Andrew Carr, M.D., was a North Dakota pioneer, physician and surgeon. He began his practice during the territorial period. He was born near Logansport, Indiana, June 7, 1854. At age two, his parents, Richard and Sarah (Stephens) Carr, moved to Fillmore County, Minnesota with horse teams and covered wagons. The family remained in Fillmore County until 1882 when they moved to Nelson County, Dakota Territory, where both parents died, leaving eight children behind. Dr. Carr was the oldest of the children.
Dr. Carr was educated in the Normal School at Winona, Minnesota. He graduated with his M.D. in 1888 from Rush Medical College of Chicago. He also spent a number of years teaching in Fillmore County and in Grand Forks and Nelson counties, Dakota Territory. He also established a general practice at Northwood, Grand Forks County. In 1903 he moved to Minot where he opened his practice specializing in eye, ear, nose and throat care. He was one of the first physicians in the state to limit his practice to a specialty.
Dr. Carr was one of the founders of Trinity Hospital and the Northwest Clinic in Minot. He organized the Northwest District Medical Society and served as the president for the North Dakota State Medical Association. He contributed was very active in bringing about the legislation that resulted in State Normal School being constructed in Minot. He served as the institutionís treasurer four years during the Crane administration. He and his wife helped organize the Minot park system and had a share in establishing the Minot Public Library. Both were active in the Presbyterian Church.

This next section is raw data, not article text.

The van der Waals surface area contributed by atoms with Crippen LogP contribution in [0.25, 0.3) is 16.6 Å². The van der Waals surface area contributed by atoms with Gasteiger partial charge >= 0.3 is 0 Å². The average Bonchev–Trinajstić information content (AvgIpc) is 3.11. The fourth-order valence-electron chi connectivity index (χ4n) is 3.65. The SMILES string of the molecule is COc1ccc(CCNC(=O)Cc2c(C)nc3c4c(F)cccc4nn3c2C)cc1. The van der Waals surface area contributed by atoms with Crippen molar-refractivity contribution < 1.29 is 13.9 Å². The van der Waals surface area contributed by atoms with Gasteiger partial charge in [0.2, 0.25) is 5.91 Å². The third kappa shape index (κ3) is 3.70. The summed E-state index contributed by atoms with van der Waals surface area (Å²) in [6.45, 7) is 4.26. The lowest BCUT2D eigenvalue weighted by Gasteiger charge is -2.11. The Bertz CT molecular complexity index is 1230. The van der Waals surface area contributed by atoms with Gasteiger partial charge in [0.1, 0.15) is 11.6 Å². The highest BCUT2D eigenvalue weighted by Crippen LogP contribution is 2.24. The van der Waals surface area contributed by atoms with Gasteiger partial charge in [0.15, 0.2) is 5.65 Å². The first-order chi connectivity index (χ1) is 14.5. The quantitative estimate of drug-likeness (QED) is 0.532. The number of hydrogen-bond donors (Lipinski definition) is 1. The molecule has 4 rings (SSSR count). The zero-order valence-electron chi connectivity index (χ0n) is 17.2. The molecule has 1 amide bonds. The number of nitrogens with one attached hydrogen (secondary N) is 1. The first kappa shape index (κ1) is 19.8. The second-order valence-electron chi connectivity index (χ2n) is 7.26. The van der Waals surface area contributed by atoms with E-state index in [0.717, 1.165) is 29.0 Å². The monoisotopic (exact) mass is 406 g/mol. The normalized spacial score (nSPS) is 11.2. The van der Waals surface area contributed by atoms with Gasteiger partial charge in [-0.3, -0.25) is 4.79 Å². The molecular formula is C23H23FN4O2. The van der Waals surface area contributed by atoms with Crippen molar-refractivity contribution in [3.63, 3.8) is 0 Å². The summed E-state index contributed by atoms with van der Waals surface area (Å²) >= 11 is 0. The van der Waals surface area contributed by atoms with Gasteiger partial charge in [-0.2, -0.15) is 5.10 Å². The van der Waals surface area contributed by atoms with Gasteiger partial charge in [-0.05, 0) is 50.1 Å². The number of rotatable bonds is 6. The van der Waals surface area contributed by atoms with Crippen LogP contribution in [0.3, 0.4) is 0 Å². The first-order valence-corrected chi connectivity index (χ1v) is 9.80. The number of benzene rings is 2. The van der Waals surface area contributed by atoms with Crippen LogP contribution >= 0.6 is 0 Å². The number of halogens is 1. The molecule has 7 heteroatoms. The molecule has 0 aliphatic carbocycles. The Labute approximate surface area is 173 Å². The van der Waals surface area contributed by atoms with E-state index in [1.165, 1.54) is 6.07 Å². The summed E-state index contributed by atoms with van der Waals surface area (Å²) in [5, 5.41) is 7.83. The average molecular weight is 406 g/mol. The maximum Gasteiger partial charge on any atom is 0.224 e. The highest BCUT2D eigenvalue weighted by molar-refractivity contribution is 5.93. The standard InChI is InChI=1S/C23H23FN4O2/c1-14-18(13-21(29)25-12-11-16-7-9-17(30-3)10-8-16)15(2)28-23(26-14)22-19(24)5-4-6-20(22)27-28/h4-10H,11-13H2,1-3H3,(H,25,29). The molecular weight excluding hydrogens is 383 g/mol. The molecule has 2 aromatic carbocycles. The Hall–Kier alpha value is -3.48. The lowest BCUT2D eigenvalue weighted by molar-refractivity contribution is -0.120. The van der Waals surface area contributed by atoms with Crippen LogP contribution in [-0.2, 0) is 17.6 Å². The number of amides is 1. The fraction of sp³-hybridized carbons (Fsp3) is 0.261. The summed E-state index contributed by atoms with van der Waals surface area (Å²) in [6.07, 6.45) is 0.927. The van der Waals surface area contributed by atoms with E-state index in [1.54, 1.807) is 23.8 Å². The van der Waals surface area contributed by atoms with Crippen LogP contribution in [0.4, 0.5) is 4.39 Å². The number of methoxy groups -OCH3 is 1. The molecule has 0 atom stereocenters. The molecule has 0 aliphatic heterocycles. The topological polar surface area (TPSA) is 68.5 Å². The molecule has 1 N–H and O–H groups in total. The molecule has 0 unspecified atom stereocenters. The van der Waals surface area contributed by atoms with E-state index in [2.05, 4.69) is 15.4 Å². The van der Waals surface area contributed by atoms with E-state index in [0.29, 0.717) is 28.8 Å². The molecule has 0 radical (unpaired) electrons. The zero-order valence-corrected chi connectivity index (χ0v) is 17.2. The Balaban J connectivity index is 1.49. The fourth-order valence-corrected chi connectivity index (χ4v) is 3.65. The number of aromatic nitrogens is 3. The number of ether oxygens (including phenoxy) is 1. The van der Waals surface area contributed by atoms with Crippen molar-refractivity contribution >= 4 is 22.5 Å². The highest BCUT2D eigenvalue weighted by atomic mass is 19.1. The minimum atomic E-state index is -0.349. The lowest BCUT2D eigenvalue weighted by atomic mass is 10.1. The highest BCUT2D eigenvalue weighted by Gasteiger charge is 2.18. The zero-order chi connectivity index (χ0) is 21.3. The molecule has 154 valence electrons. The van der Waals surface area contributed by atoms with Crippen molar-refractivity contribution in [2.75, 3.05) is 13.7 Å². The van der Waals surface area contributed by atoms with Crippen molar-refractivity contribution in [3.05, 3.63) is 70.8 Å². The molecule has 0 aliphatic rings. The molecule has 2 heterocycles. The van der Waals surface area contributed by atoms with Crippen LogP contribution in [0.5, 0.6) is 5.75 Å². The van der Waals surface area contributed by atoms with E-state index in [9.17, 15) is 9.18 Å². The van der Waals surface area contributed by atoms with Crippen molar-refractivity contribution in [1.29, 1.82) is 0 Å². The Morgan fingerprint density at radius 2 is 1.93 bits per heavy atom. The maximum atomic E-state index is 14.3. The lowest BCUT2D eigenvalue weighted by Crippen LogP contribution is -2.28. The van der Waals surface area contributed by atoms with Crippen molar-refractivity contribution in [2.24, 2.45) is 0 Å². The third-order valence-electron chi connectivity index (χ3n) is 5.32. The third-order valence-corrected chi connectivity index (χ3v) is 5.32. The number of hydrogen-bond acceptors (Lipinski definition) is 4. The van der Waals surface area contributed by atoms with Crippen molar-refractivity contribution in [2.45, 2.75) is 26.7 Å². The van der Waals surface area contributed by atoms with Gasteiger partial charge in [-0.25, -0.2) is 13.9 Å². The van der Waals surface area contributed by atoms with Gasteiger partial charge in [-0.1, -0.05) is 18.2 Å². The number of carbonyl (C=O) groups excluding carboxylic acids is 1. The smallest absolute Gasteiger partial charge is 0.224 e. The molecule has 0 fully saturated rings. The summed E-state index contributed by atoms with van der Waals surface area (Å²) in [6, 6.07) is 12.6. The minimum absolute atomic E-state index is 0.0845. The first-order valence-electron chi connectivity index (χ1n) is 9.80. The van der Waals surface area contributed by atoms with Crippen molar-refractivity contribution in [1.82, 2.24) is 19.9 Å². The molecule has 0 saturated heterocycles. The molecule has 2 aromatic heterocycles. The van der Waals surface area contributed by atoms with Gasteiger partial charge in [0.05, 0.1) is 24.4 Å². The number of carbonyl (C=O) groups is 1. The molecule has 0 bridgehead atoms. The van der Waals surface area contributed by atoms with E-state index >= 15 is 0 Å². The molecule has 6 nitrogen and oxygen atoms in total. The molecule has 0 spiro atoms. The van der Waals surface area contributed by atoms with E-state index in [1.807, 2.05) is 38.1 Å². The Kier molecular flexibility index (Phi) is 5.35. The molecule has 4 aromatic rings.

Dr. Carr married Addie L. McIntyre, on April 4, 1883. She was born in Fillmore County, Minnesota, the only daughter of Mr. T.W. McIntyre. She was educated in the Minnesota State Normal School, and during her residence in Minot she contributed to the success of several civic and social organizations. She was chairman of the Minot Flower Show, a co-founder of the Womenís Literary Society, and during World War I was a worker in the Red Cross. Audie was also an avid supporter of Womenís Suffrage. The Carr residence still stands in Minot and serves as the home for the Dakota Rose Bed and Breakfast in northwest Minot. Dr. and Mrs. Carr had three children: Jean, Andy, and Gail. Dr. Carr died on January 22, 1948 at the age of 93.
Biographical information sources:
Crawford, Lewis. History of North Dakota, Volume III. The American Historical Society, Inc., 1931.
Ward County Independent, Minot, North Dakota.